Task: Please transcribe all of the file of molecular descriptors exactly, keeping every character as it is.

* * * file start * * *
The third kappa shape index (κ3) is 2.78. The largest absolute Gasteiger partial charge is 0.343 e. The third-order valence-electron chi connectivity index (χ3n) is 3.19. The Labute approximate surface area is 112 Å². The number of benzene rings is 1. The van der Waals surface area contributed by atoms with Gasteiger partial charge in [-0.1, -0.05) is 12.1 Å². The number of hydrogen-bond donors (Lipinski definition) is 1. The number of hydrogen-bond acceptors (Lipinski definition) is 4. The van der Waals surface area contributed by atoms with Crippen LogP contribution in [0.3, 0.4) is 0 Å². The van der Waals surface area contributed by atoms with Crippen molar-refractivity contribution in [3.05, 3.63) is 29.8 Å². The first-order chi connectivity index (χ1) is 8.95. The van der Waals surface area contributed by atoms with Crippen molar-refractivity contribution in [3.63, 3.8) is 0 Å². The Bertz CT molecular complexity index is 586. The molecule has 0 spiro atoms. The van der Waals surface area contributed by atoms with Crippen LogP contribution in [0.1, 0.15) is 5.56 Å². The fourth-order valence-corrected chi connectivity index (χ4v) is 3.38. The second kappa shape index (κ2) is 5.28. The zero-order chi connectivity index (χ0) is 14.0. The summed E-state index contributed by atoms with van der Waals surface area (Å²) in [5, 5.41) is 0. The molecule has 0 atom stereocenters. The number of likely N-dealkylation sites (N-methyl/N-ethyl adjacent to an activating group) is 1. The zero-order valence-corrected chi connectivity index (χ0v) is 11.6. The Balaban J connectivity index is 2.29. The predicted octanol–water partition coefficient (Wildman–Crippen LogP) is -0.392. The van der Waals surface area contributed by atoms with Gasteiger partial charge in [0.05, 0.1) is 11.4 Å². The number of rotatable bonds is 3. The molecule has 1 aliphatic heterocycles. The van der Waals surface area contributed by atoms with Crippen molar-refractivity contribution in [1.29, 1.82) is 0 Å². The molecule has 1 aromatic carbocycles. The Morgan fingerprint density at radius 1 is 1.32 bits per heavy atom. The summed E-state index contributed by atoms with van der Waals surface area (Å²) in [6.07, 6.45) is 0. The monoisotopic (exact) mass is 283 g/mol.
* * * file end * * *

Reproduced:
The third kappa shape index (κ3) is 2.78. The largest absolute Gasteiger partial charge is 0.343 e. The third-order valence-electron chi connectivity index (χ3n) is 3.19. The Labute approximate surface area is 112 Å². The number of benzene rings is 1. The van der Waals surface area contributed by atoms with Gasteiger partial charge in [-0.1, -0.05) is 12.1 Å². The number of hydrogen-bond donors (Lipinski definition) is 1. The number of hydrogen-bond acceptors (Lipinski definition) is 4. The van der Waals surface area contributed by atoms with Crippen LogP contribution in [0.3, 0.4) is 0 Å². The van der Waals surface area contributed by atoms with Crippen molar-refractivity contribution in [3.05, 3.63) is 29.8 Å². The first-order chi connectivity index (χ1) is 8.95. The van der Waals surface area contributed by atoms with Crippen molar-refractivity contribution in [3.63, 3.8) is 0 Å². The Bertz CT molecular complexity index is 586. The molecule has 0 spiro atoms. The van der Waals surface area contributed by atoms with Crippen LogP contribution in [0.1, 0.15) is 5.56 Å². The fourth-order valence-corrected chi connectivity index (χ4v) is 3.38. The second kappa shape index (κ2) is 5.28. The zero-order chi connectivity index (χ0) is 14.0. The summed E-state index contributed by atoms with van der Waals surface area (Å²) in [5, 5.41) is 0. The molecule has 0 atom stereocenters. The number of likely N-dealkylation sites (N-methyl/N-ethyl adjacent to an activating group) is 1. The zero-order valence-corrected chi connectivity index (χ0v) is 11.6. The Balaban J connectivity index is 2.29. The predicted octanol–water partition coefficient (Wildman–Crippen LogP) is -0.392. The van der Waals surface area contributed by atoms with Gasteiger partial charge in [0.05, 0.1) is 11.4 Å². The number of rotatable bonds is 3. The molecule has 1 aliphatic heterocycles. The van der Waals surface area contributed by atoms with Crippen molar-refractivity contribution in [1.29, 1.82) is 0 Å². The molecule has 1 aromatic carbocycles. The Morgan fingerprint density at radius 1 is 1.32 bits per heavy atom. The summed E-state index contributed by atoms with van der Waals surface area (Å²) in [6.07, 6.45) is 0. The monoisotopic (exact) mass is 283 g/mol.